Helping Those Struggling with Depression or Suicidal Thoughts

Mental health experts say that's it's especially important to help someone if you notice signs of depression. (WCCU)

Whether you knew the person or not, mental health experts say reports of suicides can bring up negative thoughts that can be tough to deal with.

Whether it's a celebrity, someone you knew, or someone in the community, experts say death affects us all differently.

"Maybe they're following them on Instagram or Snap Chat or anything like that,” Elliot Counseling Group Clinical Director Jolie Carsten said. “They'll feel this sense of loss. And if somebody is already having some depressive symptoms going on, that could result in them being triggered to think 'well, maybe these thoughts I've been having about not wanting to take the energy to be here on a daily basis. If he couldn't do it, maybe I can't either.’"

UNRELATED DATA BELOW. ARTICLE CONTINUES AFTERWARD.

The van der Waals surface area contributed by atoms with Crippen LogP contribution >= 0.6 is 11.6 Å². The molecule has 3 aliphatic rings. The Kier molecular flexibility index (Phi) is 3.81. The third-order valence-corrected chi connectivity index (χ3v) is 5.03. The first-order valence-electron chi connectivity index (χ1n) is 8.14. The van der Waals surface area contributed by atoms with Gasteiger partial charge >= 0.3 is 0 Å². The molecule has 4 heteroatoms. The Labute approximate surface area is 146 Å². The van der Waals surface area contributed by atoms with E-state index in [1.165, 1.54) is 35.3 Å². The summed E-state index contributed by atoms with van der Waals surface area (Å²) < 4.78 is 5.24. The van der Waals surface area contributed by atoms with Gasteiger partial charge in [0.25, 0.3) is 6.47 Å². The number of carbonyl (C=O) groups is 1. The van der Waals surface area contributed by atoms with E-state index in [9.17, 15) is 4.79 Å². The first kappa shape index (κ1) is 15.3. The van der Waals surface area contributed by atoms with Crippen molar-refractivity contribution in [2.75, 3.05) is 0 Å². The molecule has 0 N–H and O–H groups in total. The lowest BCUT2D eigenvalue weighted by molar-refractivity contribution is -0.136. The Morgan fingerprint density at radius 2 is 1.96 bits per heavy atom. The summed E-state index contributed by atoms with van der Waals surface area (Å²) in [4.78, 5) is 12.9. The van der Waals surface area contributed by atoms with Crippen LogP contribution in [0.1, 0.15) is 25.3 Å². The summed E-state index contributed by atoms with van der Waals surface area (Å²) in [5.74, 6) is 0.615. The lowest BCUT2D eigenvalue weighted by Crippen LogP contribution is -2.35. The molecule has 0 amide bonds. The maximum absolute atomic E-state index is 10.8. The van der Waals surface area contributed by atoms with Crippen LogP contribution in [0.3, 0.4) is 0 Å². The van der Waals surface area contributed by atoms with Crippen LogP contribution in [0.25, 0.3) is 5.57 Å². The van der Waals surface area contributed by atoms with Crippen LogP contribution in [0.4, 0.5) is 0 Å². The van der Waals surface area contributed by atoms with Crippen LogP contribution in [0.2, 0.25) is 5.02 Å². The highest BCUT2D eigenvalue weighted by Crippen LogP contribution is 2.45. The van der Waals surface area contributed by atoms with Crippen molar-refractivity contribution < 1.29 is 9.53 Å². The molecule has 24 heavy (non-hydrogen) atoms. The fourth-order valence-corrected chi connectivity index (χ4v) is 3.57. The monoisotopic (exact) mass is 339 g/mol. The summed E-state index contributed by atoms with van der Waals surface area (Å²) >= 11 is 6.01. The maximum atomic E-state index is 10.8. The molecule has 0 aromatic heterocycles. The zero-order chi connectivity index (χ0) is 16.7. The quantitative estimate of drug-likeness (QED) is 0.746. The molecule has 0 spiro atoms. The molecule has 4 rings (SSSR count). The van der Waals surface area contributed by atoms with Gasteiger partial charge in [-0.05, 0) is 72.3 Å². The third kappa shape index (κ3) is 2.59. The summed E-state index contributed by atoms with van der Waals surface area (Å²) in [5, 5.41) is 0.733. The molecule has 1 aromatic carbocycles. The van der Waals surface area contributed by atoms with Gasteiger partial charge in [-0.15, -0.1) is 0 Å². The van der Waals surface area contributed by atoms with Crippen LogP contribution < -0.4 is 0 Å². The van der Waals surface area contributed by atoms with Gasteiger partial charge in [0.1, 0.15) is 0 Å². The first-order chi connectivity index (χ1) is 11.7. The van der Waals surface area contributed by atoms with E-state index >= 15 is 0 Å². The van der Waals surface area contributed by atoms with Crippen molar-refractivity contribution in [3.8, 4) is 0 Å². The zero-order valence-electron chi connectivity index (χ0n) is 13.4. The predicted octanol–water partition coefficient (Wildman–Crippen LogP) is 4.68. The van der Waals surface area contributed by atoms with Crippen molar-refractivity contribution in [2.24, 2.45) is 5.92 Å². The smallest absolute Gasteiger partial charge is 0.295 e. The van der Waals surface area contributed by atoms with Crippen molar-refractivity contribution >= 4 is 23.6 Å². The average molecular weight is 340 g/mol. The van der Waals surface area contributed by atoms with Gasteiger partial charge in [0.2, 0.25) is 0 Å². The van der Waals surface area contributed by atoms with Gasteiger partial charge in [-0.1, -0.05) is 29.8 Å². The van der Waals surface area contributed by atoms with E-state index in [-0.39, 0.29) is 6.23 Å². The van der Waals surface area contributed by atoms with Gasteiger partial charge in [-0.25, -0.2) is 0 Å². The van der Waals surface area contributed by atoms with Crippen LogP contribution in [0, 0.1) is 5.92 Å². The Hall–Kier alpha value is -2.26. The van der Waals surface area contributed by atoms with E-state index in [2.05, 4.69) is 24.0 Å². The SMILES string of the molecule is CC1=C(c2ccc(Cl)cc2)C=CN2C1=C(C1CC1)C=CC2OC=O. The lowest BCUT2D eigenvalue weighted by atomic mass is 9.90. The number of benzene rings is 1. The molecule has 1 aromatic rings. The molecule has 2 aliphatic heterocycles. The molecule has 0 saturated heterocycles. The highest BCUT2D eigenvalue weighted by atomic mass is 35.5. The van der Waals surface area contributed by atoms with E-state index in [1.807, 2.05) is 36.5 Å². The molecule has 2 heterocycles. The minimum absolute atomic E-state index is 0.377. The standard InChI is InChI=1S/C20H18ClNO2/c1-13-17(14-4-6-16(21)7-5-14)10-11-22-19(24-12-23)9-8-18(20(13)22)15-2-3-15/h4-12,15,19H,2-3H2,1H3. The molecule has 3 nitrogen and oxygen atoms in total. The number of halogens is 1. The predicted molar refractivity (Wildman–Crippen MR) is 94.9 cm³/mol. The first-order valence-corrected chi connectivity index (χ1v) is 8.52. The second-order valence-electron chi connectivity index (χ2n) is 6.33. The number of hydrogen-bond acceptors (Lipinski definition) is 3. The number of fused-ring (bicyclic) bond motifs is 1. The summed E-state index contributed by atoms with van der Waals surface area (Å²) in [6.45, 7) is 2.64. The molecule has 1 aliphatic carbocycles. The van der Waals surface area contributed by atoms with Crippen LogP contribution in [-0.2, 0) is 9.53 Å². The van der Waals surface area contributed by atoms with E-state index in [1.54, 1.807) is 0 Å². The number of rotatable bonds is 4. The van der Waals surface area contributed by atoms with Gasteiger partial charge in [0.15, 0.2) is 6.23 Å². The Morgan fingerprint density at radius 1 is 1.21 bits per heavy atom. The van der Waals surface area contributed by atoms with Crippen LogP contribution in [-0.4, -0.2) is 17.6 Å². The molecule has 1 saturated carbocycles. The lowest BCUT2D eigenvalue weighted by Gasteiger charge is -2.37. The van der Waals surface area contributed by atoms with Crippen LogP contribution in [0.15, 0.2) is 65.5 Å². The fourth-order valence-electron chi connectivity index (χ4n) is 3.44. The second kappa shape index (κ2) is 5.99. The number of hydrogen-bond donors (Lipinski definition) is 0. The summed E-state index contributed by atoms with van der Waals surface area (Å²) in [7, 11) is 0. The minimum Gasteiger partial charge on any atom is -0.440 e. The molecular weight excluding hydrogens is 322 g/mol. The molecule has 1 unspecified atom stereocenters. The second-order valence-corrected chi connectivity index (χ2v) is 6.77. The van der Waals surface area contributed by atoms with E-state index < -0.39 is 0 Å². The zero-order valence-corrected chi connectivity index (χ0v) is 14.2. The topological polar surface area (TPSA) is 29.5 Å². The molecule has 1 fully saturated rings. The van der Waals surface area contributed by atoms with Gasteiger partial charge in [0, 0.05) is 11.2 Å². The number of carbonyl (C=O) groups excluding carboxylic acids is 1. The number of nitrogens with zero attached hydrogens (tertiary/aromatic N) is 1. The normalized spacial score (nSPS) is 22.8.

These thoughts can cause a ripple effect, leading to others thinking about taking their own lives.

Students say talking about dark thoughts can be hard on campus.

"It's not something that we like to talk about a lot,” University of Illinois student Alex Gill said. “It's not exactly looked upon in our society- being stressed and feeling down."

Mental health experts say that's why it's especially important to help someone if you notice signs of depression. A good acronym to remember is SLAP.

"How specific is the plan, how lethal is the plan, how available is the plan and what's the proximity to any helpful resources for them?" Carsten explained.

There are also mental health hotlines, including The National Suicide Prevention Hotline at 1-800-273-8255, The Mental Health Center of Champaign County’s 24-hour crisis line at (217) 359-4141 and 2-1-1 for mental health resources in the area.

Resources available to U of I students at the Counseling Center -

"Help is something that we don't think we need,” Gill said. “We all like to think of ourselves as this person who's invulnerable to a lot of the hardships of the world. And sometimes we can persevere, but sometimes it's just overwhelming.

Mental health experts want you to know that you're not alone and there is help out there.

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